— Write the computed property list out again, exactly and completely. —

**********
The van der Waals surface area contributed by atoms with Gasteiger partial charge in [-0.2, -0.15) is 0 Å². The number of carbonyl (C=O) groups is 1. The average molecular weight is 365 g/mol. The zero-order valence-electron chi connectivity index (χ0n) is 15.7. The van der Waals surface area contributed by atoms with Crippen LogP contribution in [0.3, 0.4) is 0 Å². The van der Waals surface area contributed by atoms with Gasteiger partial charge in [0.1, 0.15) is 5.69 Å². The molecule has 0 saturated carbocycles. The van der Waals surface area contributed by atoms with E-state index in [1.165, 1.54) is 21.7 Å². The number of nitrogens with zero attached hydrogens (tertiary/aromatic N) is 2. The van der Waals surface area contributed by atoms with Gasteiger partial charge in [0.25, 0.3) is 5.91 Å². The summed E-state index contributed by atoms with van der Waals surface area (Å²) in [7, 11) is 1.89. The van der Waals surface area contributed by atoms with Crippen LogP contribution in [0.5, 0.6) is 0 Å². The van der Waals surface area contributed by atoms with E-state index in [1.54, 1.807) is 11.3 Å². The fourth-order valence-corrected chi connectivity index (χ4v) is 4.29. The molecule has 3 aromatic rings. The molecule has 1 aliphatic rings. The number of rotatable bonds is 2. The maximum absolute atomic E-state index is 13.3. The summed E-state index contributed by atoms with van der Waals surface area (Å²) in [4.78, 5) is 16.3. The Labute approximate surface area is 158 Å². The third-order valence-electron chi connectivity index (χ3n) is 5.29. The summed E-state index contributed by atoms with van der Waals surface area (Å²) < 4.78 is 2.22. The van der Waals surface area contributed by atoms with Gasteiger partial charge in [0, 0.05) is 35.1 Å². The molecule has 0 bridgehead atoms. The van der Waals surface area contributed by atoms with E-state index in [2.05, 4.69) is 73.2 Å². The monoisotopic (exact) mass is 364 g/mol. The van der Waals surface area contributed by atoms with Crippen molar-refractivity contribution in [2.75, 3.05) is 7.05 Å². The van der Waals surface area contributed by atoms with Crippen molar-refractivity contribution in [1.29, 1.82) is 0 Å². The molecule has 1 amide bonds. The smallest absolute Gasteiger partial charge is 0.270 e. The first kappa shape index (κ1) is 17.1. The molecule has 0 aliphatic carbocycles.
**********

The van der Waals surface area contributed by atoms with Gasteiger partial charge in [-0.2, -0.15) is 0 Å². The number of carbonyl (C=O) groups is 1. The average molecular weight is 365 g/mol. The zero-order valence-electron chi connectivity index (χ0n) is 15.7. The van der Waals surface area contributed by atoms with Crippen LogP contribution in [0.3, 0.4) is 0 Å². The van der Waals surface area contributed by atoms with Gasteiger partial charge in [0.1, 0.15) is 5.69 Å². The molecule has 0 saturated carbocycles. The van der Waals surface area contributed by atoms with E-state index in [1.165, 1.54) is 21.7 Å². The number of nitrogens with zero attached hydrogens (tertiary/aromatic N) is 2. The van der Waals surface area contributed by atoms with Gasteiger partial charge in [0.25, 0.3) is 5.91 Å². The summed E-state index contributed by atoms with van der Waals surface area (Å²) in [7, 11) is 1.89. The van der Waals surface area contributed by atoms with Crippen LogP contribution in [0.5, 0.6) is 0 Å². The van der Waals surface area contributed by atoms with E-state index in [1.54, 1.807) is 11.3 Å². The fourth-order valence-corrected chi connectivity index (χ4v) is 4.29. The molecule has 3 aromatic rings. The molecule has 1 aliphatic rings. The number of rotatable bonds is 2. The maximum absolute atomic E-state index is 13.3. The summed E-state index contributed by atoms with van der Waals surface area (Å²) in [4.78, 5) is 16.3. The Labute approximate surface area is 158 Å². The third-order valence-electron chi connectivity index (χ3n) is 5.29. The summed E-state index contributed by atoms with van der Waals surface area (Å²) < 4.78 is 2.22. The van der Waals surface area contributed by atoms with Gasteiger partial charge in [0, 0.05) is 35.1 Å². The molecule has 0 bridgehead atoms. The van der Waals surface area contributed by atoms with E-state index in [2.05, 4.69) is 73.2 Å². The monoisotopic (exact) mass is 364 g/mol. The van der Waals surface area contributed by atoms with Crippen molar-refractivity contribution in [2.75, 3.05) is 7.05 Å². The van der Waals surface area contributed by atoms with Crippen molar-refractivity contribution in [1.29, 1.82) is 0 Å². The molecule has 1 amide bonds. The smallest absolute Gasteiger partial charge is 0.270 e. The first kappa shape index (κ1) is 17.1. The molecule has 0 aliphatic carbocycles.